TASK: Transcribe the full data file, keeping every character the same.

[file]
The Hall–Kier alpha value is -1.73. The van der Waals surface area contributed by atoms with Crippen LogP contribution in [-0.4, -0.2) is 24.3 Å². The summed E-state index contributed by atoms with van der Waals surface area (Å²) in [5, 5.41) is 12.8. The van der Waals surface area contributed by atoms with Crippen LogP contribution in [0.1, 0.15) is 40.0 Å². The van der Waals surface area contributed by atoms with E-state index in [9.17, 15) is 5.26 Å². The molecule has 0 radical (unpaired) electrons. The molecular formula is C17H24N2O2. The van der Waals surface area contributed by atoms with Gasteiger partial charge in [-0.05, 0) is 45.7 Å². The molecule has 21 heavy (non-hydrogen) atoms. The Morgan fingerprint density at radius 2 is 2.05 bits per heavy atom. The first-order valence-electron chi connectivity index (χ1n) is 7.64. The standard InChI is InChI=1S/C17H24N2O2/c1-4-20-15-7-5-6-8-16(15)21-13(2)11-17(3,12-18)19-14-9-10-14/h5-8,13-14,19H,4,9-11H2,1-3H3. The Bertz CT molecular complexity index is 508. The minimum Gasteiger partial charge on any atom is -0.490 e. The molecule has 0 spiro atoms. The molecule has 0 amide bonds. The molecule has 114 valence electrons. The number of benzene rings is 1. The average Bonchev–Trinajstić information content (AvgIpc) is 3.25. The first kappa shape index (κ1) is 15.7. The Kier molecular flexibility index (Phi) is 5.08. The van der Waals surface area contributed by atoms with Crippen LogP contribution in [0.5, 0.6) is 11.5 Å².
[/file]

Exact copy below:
The Hall–Kier alpha value is -1.73. The van der Waals surface area contributed by atoms with Crippen LogP contribution in [-0.4, -0.2) is 24.3 Å². The summed E-state index contributed by atoms with van der Waals surface area (Å²) in [5, 5.41) is 12.8. The van der Waals surface area contributed by atoms with Crippen LogP contribution in [0.1, 0.15) is 40.0 Å². The van der Waals surface area contributed by atoms with E-state index in [9.17, 15) is 5.26 Å². The molecule has 0 radical (unpaired) electrons. The molecular formula is C17H24N2O2. The van der Waals surface area contributed by atoms with Gasteiger partial charge in [-0.05, 0) is 45.7 Å². The molecule has 21 heavy (non-hydrogen) atoms. The Morgan fingerprint density at radius 2 is 2.05 bits per heavy atom. The first-order valence-electron chi connectivity index (χ1n) is 7.64. The standard InChI is InChI=1S/C17H24N2O2/c1-4-20-15-7-5-6-8-16(15)21-13(2)11-17(3,12-18)19-14-9-10-14/h5-8,13-14,19H,4,9-11H2,1-3H3. The Bertz CT molecular complexity index is 508. The minimum Gasteiger partial charge on any atom is -0.490 e. The molecule has 0 spiro atoms. The molecule has 0 amide bonds. The molecule has 114 valence electrons. The number of benzene rings is 1. The average Bonchev–Trinajstić information content (AvgIpc) is 3.25. The first kappa shape index (κ1) is 15.7. The Kier molecular flexibility index (Phi) is 5.08. The van der Waals surface area contributed by atoms with Crippen LogP contribution in [0.5, 0.6) is 11.5 Å².